This is because even though a wingsuit is designed to slow your fall, you're still going to be falling at high speeds. And when you factor in the fact that you're typically flying forward much faster than you're falling, your total speed is still about just as fast as it would be if you were in a complete free fall. And when we're talking about the heights at which you're flying from and the speeds you’re moving, your forward momentum is just as important (and potentially detrimental) as your vertical speed toward the ground.

So in short, wingsuit jumpers have a parachute for the exact same reason that skydivers do. They are still falling at high speeds and need a way to safely land. Many people that are just getting into wingsuit flying seem to be under the impression that parachutes are not needed and you can just use the wingsuit to slow your fall and land safely, but that simply is not true! We touched on one very special case later in a different article on the site, but you should never jump without a parachute!

When Do Wingsuit Jumpers Pull Their Parachute?

Now that we've answered the question of why wingsuit jumpers have parachutes, you might be wondering when they actually use them. The answer is that it depends on the situation, most importantly, the height at which you're jumping from. Wingsuit jumping is in a kind of gray area in the air sports world, being somewhat of a mixture between skydiving and BASE jumping.

When you're skydiving, you typically jump out of the plane somewhere between 14,000 and 18,000 feet above the ground. This gives you (and your instructor if tandem diving) plenty of time to freefall and then pull the parachute somewhere around 3,000 to 5,500 feet above the ground. This same process can be followed by wingsuit jumpers who start by jumping from an airplane or other type of aircraft.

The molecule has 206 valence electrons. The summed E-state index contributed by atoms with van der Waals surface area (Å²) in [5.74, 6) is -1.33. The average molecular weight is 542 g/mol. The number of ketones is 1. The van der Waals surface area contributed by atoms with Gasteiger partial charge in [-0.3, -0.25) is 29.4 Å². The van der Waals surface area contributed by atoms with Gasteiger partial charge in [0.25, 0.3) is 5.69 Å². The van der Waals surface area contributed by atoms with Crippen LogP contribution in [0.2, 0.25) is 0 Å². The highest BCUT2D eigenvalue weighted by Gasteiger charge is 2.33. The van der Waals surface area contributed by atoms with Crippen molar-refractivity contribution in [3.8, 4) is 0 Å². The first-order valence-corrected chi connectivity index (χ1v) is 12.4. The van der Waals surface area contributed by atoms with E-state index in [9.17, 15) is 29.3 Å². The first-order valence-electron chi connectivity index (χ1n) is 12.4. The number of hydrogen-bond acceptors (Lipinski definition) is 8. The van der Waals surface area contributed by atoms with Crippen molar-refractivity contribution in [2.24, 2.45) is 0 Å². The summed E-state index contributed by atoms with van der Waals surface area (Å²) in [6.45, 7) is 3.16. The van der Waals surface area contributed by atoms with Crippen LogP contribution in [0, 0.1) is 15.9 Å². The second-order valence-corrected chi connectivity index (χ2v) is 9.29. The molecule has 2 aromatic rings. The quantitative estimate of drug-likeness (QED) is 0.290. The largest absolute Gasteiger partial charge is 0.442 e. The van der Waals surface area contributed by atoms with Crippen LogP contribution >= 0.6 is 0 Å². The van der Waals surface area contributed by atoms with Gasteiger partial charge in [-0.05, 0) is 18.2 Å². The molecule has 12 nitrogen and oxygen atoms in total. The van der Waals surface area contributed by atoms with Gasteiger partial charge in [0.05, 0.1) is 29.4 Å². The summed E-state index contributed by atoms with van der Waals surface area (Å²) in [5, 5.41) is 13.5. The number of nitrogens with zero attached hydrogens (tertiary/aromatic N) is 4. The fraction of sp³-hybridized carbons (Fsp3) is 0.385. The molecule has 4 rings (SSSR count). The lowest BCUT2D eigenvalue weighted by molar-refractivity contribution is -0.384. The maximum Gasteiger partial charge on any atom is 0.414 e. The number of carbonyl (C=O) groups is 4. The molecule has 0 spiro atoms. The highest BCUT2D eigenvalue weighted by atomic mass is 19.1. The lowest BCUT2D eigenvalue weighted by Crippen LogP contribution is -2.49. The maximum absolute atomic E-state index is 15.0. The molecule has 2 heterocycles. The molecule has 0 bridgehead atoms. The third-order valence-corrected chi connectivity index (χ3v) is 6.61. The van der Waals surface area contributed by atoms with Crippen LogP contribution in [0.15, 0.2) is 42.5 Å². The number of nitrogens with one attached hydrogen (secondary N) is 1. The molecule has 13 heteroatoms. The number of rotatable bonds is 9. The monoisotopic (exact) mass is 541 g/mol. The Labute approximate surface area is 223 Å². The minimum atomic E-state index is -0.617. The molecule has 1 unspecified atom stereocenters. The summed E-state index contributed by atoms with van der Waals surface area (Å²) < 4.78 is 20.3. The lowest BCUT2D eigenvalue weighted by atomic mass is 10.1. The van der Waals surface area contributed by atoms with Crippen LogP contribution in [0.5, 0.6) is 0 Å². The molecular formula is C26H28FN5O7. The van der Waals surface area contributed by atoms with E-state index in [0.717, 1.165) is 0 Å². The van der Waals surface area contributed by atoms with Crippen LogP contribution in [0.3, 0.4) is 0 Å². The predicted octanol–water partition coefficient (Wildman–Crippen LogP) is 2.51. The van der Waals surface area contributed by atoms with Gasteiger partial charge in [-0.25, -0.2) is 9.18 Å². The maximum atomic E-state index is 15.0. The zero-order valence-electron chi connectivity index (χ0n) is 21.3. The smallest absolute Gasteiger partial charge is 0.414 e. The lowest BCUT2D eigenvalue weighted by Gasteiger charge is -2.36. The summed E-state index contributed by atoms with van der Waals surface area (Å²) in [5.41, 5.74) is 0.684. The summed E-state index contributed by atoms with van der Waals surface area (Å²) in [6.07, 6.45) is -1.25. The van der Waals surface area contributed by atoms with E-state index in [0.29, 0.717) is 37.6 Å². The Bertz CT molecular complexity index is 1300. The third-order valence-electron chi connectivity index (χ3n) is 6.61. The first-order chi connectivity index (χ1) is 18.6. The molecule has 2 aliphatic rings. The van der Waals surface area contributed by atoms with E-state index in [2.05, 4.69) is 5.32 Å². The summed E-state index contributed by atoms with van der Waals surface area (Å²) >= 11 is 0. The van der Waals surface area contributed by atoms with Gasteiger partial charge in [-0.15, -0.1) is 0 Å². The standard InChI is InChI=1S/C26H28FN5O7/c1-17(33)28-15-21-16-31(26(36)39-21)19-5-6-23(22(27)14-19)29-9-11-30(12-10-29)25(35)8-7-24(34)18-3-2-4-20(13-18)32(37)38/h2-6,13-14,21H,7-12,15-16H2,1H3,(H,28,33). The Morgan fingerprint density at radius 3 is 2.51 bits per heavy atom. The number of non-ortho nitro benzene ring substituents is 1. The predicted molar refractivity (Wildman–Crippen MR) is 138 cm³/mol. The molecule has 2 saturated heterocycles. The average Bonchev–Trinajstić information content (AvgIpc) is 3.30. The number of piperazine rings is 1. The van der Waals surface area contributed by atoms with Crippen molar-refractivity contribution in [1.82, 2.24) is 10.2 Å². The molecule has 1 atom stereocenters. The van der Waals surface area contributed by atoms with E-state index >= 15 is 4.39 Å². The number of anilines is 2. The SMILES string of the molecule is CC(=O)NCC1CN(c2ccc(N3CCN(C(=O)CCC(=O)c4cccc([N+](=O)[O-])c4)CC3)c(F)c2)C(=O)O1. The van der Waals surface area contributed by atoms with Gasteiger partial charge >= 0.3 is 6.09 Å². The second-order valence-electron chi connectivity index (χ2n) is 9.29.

But on the other end of the spectrum, wingsuit jumpers that mimic the actions of BASE jumpers might jump from an altitude of just 3,000 feet or less. This greatly reduces the altitude at which the parachute can be pulled, and wingsuit jumpers flying this way will typically deploy it at around 1,000 to 2,000 feet at the lowest. Anything below 1,000 feet and you're really pushing the parachute to its limits as it might not have enough time to fully deploy and slow your descent to a safe speed.

Do Wingsuits Have Reserve Parachutes?

If you've ever been skydiving, you probably know that most skydivers will have a main parachute and a reserve parachute. The main parachute is the one that you plan to use for the entire skydive, but the reserve is there as a backup in case something goes wrong with the main. The thought process is that if the main chute fails to deploy, gets tangled in itself, or has any other issue, you can cut it free and deploy the reserve chute and safely land.

The same concept applies to wingsuit flying, although it's not quite as common for wingsuit jumpers to have a second parachute, even though I would never fly without one. Any wingsuit jumper that is jumping out of an airplane or other aircraft is required by the FAA to have a reserve parachute just like skydivers. If they jump from an aircraft with only one parachute and are caught, the jumper themselves and the pilot could face disciplinary action.

These rules are enforceable because, in these instances, wingsuit jumpers are effectively skydivers, and that is heavily regulated. Unfortunately, BASE jumping is not regulated in the same way, and most BASE jumpers (and wingsuit jumpers acting as BASE jumpers) will not carry a reserve parachute. This is simply because, at the low altitudes at which BASE jumping occurs, there is almost certainly not going to be enough time to fix an issue with your main parachute and deploy a reserve one anyways. So these jumpers are entirely reliant on the main parachute.

That's why the old adage exists that if you have an issue with your parachute, you have the rest of your life to figure it out. At the end of the day, never fly without a parachute and always carry a reserve one, and only jump from safe heights!